Minor point but the e-commerce site will not be able to read the cookie from Facebook - it will have a special code snippet on the "thank for your purchase" page. When your browser loads this page it also loads the snippet from Facebook (could be a 1x1 pixel or iframe etc etc) and your browser dutifully passes on the cookie as usual to facebook.com when it loads that snippet (i.e. facebook.com is the third party host) then Facebook's servers log the http request with the cookie ID so they mark that as a successful "conversion" (aka sale).
The browser will not make cookies from other sites available to the e-commerce site. There is no chance for the e-commerce site to take a look at what is in the Facebook cookie
That ship already sailed.
People are not going back to blind ad investment most of which has incredibly low ROI.
As much as many HN readers would love to see ads and even the most benign forms of tracking to disappear, if you're aiming for something realistic (e.g that would still allow ads to exist and be a minimum profitable for all involved) you cannot just go back to the dark ages, and show the same ads to everyone.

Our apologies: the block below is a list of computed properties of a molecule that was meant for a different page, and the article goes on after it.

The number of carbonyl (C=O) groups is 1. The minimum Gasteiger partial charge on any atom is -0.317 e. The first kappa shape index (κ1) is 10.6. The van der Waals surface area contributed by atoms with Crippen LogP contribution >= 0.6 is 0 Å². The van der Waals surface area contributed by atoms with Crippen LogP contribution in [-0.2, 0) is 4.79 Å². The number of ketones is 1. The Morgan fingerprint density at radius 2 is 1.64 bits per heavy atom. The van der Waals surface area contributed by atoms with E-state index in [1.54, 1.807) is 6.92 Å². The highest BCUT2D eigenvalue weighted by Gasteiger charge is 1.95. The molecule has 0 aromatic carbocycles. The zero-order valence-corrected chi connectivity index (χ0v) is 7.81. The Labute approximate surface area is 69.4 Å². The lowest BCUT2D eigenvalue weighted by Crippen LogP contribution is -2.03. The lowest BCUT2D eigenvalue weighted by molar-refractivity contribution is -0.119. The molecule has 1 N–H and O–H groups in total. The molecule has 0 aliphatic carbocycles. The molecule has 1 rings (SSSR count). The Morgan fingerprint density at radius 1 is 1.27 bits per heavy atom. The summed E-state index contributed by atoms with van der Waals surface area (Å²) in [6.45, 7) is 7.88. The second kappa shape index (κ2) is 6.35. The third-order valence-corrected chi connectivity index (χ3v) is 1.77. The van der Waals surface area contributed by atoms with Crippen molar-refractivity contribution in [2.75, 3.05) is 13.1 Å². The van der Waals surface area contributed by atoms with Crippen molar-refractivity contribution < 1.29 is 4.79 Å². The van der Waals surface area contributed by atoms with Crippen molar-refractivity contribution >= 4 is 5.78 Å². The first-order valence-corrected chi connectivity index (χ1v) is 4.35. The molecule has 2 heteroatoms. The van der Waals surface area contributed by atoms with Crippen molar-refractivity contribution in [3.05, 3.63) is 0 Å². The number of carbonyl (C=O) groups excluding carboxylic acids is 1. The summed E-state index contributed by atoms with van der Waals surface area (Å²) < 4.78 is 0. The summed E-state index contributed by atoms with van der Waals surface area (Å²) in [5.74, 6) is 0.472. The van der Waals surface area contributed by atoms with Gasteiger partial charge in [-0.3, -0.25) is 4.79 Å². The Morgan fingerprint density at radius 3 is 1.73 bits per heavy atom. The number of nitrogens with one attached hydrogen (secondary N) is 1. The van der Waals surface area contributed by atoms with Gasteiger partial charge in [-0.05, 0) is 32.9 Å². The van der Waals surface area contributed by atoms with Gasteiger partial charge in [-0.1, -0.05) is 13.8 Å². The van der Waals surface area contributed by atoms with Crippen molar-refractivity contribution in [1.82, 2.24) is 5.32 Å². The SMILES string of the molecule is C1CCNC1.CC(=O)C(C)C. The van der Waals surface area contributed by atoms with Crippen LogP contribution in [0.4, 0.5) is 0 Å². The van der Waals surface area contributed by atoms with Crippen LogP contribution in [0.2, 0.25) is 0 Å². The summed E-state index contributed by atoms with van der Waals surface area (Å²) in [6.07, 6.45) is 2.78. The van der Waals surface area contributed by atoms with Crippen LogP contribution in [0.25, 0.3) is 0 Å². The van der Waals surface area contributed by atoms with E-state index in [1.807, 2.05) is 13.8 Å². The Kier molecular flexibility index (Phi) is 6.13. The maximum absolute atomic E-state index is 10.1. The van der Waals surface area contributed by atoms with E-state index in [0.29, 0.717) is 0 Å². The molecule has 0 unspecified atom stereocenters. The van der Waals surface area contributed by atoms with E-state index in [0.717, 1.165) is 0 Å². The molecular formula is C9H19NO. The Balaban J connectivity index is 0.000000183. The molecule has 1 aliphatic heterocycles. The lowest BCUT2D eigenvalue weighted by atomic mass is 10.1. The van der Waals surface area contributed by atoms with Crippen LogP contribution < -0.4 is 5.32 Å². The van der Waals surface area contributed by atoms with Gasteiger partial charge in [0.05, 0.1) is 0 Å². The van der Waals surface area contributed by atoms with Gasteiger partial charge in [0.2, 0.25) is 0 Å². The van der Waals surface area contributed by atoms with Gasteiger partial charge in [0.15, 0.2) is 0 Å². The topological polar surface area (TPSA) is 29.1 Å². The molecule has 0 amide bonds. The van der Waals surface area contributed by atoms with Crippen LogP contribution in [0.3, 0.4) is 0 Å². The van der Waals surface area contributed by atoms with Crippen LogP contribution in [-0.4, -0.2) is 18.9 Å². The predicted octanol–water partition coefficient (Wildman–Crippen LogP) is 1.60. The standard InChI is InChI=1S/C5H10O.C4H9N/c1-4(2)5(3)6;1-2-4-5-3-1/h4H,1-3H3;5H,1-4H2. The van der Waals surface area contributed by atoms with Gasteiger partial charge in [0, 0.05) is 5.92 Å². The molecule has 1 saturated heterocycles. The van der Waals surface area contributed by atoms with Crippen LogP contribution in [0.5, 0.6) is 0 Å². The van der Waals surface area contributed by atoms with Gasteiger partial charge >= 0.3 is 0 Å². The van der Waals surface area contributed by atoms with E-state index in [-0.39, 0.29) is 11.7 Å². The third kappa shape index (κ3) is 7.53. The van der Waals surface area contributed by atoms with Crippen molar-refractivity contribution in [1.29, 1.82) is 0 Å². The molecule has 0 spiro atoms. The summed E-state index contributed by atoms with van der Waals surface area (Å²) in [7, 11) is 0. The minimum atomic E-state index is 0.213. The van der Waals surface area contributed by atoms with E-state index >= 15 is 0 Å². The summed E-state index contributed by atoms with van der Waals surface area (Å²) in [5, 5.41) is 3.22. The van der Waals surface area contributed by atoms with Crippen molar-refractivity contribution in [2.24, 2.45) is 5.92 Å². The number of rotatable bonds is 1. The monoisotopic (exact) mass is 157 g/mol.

You can - without detailed tracking - identify rough location of the user. (IP etc.)
You can pick ads based on the content, not based on the user. (A site with beauty tips probably has different readers from a site on woodworking; a site with celebrity news has different readers than deep political analysis)